I just want to know what the difference is with a 2.0 cable and a standard hdmi cable
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HDMI 2.0 was announced as a standard in late 2013. It got a lot of people confused, wondering if they suddenly needed to throw away their TVs in order to get on this latest tech trend.
As far as tech advancements go, HDMI 2.0 is a pretty friendly one. It’s as much a standard of software as hardware, and cables designed for HDMI 1.4 systems will work just fine with new HDMI 2.0 devices.
What you need to make sure is that both ends of your entertainment chain – your TV and blu-ray player, for example – support the standard. It’ll mean they’re geared up for the new standards we’ll dig into shortly. Some previously HDMI 1.4 hardware needs nothing more than a firmware update.
HDMI 2.0 is a reimagining of the interchange between your bits of home entertainment gear, one that factors in the immense amount of data required to get high-quality audio and video to something like a 4K 3D-capable TV.
Give it a year or so and 1080p TVs won’t even feel current anymore. We’re already starting to see 4K sets fall under the £650. It won’t be long before the rubbish 1080p LCD TVs at Tesco are replaced by rubbish 4K ones. Exciting times ahead.
HDMI 2.0 itself isn’t really about resolution, though, but bandwidth. More bandwidth is what makes all of its new standards possible. HDMI 2.0 systems can transfer data at up to 18Gbps, up from 10.2Gbps in HDMI 1.4.
In terms we’re all more likely to get on with, 18Gbps is 2,250MB a second. For a little more context, normal Blu-rays max out at 54Mbps, or 6.75MB per second. The HDMI pipe is wider than a dual carriageway.
HDMI 1.4 introduced the kind of bandwidth required to deliver 4K video, but HDMI 2.0 can dole out 4K video without compromise, at 50 and 60 frames per second. In HDMI 1.4, the rate of 4K was limited to 24 frames per second.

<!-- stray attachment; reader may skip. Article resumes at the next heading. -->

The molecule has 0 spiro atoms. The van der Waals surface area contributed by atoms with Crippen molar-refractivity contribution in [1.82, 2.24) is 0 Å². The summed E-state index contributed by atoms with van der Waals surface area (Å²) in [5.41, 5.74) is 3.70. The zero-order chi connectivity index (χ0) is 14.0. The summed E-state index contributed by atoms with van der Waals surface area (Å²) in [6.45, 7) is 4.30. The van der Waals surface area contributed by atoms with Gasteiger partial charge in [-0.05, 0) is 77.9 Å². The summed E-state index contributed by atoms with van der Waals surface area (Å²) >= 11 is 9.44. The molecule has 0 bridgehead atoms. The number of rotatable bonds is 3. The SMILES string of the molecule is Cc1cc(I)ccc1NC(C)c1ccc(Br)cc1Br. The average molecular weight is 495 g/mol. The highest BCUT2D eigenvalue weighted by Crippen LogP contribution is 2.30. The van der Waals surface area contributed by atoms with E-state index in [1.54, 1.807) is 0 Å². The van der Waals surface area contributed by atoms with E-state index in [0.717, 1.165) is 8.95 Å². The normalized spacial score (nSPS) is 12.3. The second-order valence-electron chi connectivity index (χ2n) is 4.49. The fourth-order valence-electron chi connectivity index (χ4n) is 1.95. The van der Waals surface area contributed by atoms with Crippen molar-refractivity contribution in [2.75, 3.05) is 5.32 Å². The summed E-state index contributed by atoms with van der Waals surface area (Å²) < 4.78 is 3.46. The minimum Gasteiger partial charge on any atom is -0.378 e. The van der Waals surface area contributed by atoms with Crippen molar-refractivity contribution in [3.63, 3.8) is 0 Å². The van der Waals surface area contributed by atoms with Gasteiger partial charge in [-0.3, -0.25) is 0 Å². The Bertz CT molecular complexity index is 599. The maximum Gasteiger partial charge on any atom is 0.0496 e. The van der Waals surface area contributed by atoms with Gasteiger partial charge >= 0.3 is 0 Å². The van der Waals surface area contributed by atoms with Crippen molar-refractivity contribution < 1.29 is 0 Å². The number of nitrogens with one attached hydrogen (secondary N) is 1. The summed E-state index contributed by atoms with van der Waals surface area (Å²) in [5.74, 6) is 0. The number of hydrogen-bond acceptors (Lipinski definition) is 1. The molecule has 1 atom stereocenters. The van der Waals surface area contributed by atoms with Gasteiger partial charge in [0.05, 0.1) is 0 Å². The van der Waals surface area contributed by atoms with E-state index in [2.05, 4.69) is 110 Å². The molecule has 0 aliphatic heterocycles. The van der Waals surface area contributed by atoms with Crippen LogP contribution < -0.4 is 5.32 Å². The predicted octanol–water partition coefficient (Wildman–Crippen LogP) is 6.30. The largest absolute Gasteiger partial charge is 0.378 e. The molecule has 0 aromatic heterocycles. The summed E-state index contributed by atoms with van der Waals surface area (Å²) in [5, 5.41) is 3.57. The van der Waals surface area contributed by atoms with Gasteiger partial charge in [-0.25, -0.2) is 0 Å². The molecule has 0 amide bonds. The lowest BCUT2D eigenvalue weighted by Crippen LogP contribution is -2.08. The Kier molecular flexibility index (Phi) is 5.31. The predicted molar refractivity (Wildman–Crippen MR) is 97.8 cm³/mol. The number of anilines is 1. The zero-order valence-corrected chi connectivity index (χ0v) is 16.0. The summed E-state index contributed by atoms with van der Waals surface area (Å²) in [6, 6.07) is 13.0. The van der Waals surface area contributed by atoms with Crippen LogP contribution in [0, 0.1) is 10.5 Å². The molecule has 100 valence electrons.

24p and 30p are perfect for watching films, but there are times when the extra speed of 50p and 60p come in handy. Gaming could make great use of 60p content, while more films are being shot at higher frame rates, giving quite a different look from that of slow old traditional cinema.
● HDMI cables (which stands for High-Definition Multimedia Interface) comes with 3 different sized connections; standard – mini & micro. MINI HDMI is used on many new high definition camcorders and high resolution DSLR cameras (like Sony or Canon for example). MICRO HDMI is the smallest current HDMI connector. It is used on mobile devices like HTC, Samsung or Motorola. The standard version of HDMI is the first choice when connecting any HDMI ready devices.
● Used to carry high definition digital video signals avoiding most picture degradation that can come with analog signals. These cables can be used with a wide variety of devices like HD satellite or cable boxes, laptops, media or home theatre receivers to HD monitors.
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